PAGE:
One of the arguments put in favour of the MRRT (Mining Resource Rent Tax) is that it is fair that we all share in the benefits of the exploitation of our minerals.
This assumes that we don’t already share in the benefits of the exploitation of our minerals. This is nonsense, as can be shown by pointing to royalties paid to states, taxes paid to governments, facilities provided to communities and dividends disbursed to shareholders.
It can also be demonstrated by the multiplier effect where people not directly involved in the industry are indirectly supported by it.
I can think of three people of my acquaintance who are in this category. There is Donna, who used to work for me, whose husband lives in Brisbane some of the time, and flies-in to a mining camp the rest of the time. Then there is Paul who is in-house legal counsel for one of Queensland’s largest mining companies. He doesn’t fly-in anywhere, unless he’s driving a porsche into town these days. And finally there is Margaret. She runs the training operation of a mining services company and lives just around the corner.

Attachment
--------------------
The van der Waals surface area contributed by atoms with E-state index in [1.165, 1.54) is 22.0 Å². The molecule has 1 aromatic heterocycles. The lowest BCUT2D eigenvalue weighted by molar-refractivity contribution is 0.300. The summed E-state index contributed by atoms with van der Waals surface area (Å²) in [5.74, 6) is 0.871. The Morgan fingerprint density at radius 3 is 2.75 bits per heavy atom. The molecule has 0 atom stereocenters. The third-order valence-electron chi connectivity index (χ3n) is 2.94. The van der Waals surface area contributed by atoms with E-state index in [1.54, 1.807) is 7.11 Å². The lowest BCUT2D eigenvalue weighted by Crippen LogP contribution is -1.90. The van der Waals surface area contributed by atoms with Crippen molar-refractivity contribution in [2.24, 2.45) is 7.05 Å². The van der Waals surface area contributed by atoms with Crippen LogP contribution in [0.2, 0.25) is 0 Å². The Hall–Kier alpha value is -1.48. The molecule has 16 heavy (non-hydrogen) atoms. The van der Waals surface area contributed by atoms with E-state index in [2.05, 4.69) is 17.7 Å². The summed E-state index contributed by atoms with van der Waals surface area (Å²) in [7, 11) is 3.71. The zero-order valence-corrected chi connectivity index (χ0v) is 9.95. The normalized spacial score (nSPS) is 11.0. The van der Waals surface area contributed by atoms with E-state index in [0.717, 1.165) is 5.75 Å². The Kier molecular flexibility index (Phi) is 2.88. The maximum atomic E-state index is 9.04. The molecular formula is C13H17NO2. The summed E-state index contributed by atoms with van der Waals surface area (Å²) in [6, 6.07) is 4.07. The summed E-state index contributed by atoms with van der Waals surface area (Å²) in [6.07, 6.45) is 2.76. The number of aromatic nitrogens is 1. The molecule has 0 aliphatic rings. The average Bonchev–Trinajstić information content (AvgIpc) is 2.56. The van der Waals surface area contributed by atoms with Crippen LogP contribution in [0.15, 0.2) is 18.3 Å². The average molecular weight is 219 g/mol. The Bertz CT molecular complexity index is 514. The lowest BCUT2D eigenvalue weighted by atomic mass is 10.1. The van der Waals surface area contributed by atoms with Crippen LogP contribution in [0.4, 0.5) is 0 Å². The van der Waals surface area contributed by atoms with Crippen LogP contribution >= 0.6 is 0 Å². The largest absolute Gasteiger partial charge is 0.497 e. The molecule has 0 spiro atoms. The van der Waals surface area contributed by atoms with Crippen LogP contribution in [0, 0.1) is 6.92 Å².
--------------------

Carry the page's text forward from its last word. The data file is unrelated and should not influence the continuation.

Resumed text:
I’m a beneficiary as well as we’re just in the middle of building a website for a gold miner.
But how do you quantify this knock-on effect of mining?
At a recent launch I went to Mike Ahearn claimed that 20% of people in Brisbane earn their living directly or indirectly from mining. That sounds a bit high.
This post by Peter Martin, gives another measure. It is a report on a presentation by Treasury’s David Gruen.
There are two graphs – one shows that the biggest growth isn’t in mining at all, but in “mining-related services”. The second graph is even more significant. It shows that the jobs growth is being spread fairly evenly around the country.
That is not to say that the jobs are all in mining-related industries, but there is a knock-on effect. The effect works like this – for every builder who is now working on housing for the mining industry, and who could have been fully-employed in house building, there is a person now in work filling his job who wouldn’t have been in work at all.
This was always going to happen. All the talk of a two-speed economy is largely built on anxiety, and a misunderstanding as to how economies work.